In view of these advantages, technology has been developed to facilitate drilling of extended reach wells, (i.e.., wells in which the ratio of the measured depth to the true vertical depth is at least 2.0). This technology is sometimes referred to as extended reach drilling (“ERD”). Using ERD, wells have been drilled with a maximum closure (i.e., directional reach of horizontal departure) of greater than about 18,000 ft., and a true vertical depth (“TVD”) of about 4,500 ft.

One aspect of ERD is that current drilling equipment is limited by the service limits of the drill pipe. Presently, the maximum make up torque of steel drill pipe is about 65,000-70,000 foot/pounds. This limit is usually met at about 20,000 feet of maximum closure, and at about 6,000-6,500 TVD. Depending upon the maximum closure and true vertical depth of an extended reach well, the tensile strength of the drill pipe is often the limiting factor.

Drill string dynamics, such as friction, resulting from the rotation of the drill string by a rotary drive system, can also cause problems in ERD. For example, during rotation, the drill string can encounter resistance to free rotation from cuttings within the well bore, or from long sections of drill pipe rubbing against the well bore. With rotational resistance, higher torque forces must be placed on the drill string by the rotary drive system. Also during rotation, the drill string can wobble, increasing the torsional loads on the drill string.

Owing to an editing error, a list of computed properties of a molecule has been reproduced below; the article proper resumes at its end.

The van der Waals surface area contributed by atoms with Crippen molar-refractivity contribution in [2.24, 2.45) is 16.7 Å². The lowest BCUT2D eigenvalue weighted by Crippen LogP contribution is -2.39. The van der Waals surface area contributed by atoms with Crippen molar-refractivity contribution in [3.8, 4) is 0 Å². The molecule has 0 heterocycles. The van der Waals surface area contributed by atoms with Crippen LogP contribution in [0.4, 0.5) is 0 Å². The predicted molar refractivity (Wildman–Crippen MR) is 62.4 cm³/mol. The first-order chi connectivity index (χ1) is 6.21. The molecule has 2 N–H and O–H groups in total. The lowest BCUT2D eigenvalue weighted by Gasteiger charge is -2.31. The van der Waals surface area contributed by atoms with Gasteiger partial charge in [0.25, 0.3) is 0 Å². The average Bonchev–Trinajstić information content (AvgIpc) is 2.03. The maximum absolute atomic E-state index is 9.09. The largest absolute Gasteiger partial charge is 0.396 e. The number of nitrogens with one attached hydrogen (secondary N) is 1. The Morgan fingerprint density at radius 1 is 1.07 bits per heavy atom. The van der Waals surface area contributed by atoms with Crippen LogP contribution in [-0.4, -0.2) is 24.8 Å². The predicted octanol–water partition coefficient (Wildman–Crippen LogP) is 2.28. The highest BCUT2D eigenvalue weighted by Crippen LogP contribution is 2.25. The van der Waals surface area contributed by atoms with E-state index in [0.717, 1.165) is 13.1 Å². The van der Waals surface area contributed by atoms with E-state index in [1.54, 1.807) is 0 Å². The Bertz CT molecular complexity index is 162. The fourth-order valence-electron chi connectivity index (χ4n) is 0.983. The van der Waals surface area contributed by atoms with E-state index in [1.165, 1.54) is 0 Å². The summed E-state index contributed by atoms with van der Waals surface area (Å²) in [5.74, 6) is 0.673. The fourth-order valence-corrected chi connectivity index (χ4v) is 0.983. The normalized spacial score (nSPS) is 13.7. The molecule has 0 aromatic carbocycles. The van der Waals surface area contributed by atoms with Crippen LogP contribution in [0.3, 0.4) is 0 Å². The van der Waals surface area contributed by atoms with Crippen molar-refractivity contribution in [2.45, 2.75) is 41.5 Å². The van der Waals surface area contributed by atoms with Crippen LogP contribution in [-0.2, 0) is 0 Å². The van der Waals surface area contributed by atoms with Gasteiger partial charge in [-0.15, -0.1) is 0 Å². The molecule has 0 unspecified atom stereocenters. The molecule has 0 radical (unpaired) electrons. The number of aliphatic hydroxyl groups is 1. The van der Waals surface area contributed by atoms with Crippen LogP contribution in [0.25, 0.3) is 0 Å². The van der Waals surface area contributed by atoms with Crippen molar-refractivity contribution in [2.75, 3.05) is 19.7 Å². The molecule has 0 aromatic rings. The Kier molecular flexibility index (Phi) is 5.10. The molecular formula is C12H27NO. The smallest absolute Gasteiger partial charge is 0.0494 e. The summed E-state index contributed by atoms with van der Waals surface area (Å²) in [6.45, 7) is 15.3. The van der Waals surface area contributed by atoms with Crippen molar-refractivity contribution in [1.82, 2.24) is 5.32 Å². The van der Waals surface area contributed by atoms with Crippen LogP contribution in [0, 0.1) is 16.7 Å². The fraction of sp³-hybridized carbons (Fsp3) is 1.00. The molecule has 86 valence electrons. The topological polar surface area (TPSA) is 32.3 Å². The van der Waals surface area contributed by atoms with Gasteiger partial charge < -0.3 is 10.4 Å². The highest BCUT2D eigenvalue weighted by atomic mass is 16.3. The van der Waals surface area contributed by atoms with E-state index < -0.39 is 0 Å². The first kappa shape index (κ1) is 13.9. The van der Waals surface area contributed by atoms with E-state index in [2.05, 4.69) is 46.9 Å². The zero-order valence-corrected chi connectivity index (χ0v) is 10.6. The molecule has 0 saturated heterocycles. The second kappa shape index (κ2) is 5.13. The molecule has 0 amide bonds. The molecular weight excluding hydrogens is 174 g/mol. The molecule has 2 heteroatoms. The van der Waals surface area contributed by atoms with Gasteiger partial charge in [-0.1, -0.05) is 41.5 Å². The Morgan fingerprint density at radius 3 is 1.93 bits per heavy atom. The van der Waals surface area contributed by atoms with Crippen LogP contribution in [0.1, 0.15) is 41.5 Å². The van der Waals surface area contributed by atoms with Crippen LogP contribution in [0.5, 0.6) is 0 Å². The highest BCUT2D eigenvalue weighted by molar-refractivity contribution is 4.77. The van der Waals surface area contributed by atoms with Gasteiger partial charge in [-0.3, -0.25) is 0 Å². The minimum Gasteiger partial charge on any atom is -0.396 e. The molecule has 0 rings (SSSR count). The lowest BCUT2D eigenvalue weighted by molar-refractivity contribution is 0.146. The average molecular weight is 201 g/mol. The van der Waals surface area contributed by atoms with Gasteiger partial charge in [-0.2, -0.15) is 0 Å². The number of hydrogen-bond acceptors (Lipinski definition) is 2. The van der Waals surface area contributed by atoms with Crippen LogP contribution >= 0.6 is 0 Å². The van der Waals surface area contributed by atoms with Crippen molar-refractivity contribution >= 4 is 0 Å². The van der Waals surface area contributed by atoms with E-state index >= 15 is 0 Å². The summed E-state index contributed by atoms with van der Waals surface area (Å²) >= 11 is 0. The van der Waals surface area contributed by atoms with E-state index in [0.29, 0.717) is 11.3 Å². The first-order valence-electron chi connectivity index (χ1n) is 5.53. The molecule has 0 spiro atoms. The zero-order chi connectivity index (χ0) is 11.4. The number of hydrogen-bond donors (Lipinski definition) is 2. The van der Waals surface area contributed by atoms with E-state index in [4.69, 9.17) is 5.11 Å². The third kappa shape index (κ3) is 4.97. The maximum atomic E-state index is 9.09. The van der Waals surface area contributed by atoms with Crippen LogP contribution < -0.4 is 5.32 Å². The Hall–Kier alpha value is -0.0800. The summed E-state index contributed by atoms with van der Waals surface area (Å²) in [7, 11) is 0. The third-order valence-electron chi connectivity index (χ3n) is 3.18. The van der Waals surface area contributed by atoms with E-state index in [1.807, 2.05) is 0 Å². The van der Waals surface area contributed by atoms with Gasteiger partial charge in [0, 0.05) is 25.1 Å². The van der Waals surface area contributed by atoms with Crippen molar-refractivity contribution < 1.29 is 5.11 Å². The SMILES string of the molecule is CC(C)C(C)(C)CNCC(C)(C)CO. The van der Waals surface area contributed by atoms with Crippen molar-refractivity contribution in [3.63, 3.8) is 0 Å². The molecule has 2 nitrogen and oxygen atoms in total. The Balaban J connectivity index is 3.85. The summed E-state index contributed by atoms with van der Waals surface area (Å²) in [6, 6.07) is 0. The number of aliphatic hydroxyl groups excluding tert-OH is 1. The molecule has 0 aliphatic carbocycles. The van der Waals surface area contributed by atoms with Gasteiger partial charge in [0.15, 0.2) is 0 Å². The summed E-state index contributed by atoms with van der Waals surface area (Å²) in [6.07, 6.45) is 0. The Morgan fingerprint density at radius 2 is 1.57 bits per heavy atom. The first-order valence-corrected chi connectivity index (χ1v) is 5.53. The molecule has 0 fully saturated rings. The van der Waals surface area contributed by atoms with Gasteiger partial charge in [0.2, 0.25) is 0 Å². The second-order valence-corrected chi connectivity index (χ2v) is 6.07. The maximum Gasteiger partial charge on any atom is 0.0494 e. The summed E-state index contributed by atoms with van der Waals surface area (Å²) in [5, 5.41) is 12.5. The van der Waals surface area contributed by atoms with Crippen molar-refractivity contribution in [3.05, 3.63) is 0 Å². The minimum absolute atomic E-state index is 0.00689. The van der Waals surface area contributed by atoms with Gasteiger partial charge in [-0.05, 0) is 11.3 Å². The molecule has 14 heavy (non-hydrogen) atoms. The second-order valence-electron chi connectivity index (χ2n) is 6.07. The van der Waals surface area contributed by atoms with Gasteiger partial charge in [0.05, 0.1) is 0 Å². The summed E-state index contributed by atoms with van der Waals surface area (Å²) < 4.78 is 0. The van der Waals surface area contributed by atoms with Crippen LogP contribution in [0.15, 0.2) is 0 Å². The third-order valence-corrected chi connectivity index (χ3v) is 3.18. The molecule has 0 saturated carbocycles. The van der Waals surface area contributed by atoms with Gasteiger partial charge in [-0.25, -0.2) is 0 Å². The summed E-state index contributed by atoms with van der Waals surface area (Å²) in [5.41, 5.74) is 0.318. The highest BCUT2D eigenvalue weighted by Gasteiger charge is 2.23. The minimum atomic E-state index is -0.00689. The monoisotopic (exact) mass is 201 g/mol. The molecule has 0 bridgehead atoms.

One prior art approach to the problem of high torque requirements has been to make the drill pipe out of light weight materials, such as aluminum or titanium. The lighter drill pipe makes the drill string lighter, and easier to rotate, thus reducing torsional loads. However, this solution has not been totally satisfactory, as lightweight drill pipe is expensive, and lacks the durability of conventional steel drill pipe.

In other prior art drilling systems, the drill pipe has been made more buoyant by charging the drill pipe with a buoyant gas or fluid. This increased buoyancy reduces the weight of the drill pipe in relation to the column of fluid in which it is suspended, and decreases the rotational forces required to rotate the drill string. However, these prior art systems have not provided completely satisfactory results, particularly for ERD. Thus, a need exists for an improved drill pipe, and for an improved drilling method, in which the weight of the drill string, and torsional stresses on the drill string during drilling are reduced.